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How Comparative Fault Works in Cases Against Bars

When a drunk driver causes an accident, many people are impacted. Not just the driver and the occupants of the vehicle they hit, but families and friends of those who were in the accident will also feel the weight of the incident. This is a sensitive time, emotions run high, and everyone wants to know who is to blame. So what happens if multiple parties are held liable?

If an alcohol-related lawsuit is brought before a jury, the jury will assign fault to all liable parties, and they will assign fault in the form of a percentage. This is known as Comparative Fault. In this article, we will explain how comparative fault works in Texas and how it could affect your dram shop case.


Questions answered on this page:

  • How can a bar be responsible after an alcohol-related accident?
  • What is comparative fault?
  • How can a lawyer help me with my drunk driving case?


How Can a Bar be Held Responsible for Someone Else's Actions?

First and foremost, the bar is not held responsible for the actions of the drunk driver. However, the bar is liable for serving an already intoxicated person, and the drunk driver is held responsible for driving under the influence. At that point, it is up to the jury to ultimately decide to what degree of responsibility each party will be held responsible. This is called comparative fault.

What is Comparative Fault?

"Comparative Fault" is the term for Texas' proportionate responsibility scheme. The jury divides fault between the parties involved in the accident by percentage. For instance, if the jury were to find a drunk driver 60% responsible and the bar that served him 40% responsible for damages, that is the percentage they would be responsible for paying to the plaintiff for their damages.

Let's look at a couple different examples of how this could come into play:

  • Let's say Jeff lost his job and decides to go to a bar with the intention of getting absolutely plastered. While at the bar he's vocal about the fact that he intends to drink everyone under the table. The bar continues to serve Jeff past the appropriate point because he's had a rough day. Later on as Jeff is driving home, he fails to slow down at a stop light, rear-ending the car in front of him injuring the passengers.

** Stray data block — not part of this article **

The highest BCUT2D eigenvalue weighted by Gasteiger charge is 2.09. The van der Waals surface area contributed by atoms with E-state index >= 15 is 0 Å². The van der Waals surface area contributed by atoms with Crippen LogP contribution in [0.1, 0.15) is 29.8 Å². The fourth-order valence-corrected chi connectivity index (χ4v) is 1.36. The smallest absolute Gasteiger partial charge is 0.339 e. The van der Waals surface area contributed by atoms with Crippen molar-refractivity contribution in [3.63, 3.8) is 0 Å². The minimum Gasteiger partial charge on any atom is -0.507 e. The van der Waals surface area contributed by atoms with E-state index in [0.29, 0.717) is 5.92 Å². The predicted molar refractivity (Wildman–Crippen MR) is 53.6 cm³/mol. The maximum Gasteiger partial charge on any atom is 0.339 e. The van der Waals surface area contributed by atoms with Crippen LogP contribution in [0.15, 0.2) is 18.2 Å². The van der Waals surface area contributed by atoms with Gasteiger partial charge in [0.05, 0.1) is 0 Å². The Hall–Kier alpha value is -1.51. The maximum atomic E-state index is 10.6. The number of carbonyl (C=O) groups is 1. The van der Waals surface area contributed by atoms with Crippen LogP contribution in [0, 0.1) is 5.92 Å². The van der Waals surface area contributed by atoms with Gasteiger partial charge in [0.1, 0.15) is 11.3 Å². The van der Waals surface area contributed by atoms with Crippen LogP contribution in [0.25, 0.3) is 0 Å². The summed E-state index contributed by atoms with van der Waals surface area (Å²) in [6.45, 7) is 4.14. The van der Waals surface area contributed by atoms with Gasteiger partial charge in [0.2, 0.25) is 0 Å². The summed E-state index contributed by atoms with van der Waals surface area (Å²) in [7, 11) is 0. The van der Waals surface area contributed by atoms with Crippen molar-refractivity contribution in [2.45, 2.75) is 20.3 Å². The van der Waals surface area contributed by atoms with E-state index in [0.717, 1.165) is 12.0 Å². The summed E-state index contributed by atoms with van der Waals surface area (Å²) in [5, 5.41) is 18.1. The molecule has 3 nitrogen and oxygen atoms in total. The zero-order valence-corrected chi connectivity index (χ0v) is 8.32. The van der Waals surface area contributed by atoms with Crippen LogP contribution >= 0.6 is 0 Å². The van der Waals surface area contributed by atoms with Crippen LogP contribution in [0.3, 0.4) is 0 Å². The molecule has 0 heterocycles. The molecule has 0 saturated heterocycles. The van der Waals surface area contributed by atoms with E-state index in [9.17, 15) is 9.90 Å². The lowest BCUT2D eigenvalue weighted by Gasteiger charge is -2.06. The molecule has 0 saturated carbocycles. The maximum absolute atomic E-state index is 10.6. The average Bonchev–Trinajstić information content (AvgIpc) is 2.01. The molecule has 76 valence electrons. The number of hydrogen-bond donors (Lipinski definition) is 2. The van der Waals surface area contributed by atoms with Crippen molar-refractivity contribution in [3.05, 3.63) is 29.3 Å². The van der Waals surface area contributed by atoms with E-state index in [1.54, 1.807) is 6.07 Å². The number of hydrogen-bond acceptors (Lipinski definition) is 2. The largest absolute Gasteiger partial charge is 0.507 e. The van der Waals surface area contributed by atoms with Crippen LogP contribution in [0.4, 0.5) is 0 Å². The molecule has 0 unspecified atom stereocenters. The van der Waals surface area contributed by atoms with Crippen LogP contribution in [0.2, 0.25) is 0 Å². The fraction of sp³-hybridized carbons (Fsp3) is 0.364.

• At the other extreme, Meredith turned 21 today. She meets her friends at a bar for a celebratory drink. After the bar realizes it's her birthday, they shower her with drinks past the point of intoxication. She is falling down drunk, gets into her car to drive herself home. On her way home she drifts out of her lane, running another car off the road injuring the passengers.

In the first example, juries would likely still find both Jeff and the bar responsible, but it is also likely that Jeff will be held more responsible for the injuries resulting from the accident. He went to the bar with the voiced intention of getting drunk, the bar still over-served him, but Jeff made poor decisions when he was of sound mind that put events into motion.

With Meredith's example, the bar clearly took a key role in the severity of Meredith's drunkenness. She did have the intention of drinking, but it was the servers that put her over the edge. Likely in a situation like this, the jury would more harshly deal with the bar over Meredith. That's how comparative liability works against bars.

Call Grossman Law Offices for Help with Your Dram Shop Case

Our experienced Texas dram shop attorneys at Grossman Law Offices, based in Dallas, TX, have won more dram shop cases than most firms in the state of Texas. If you or someone you know has been hurt or killed in an accident with a drunk driver, give us a call to discuss the possibilities of your case. Call us at (855) 326-0000 for a free consultation.


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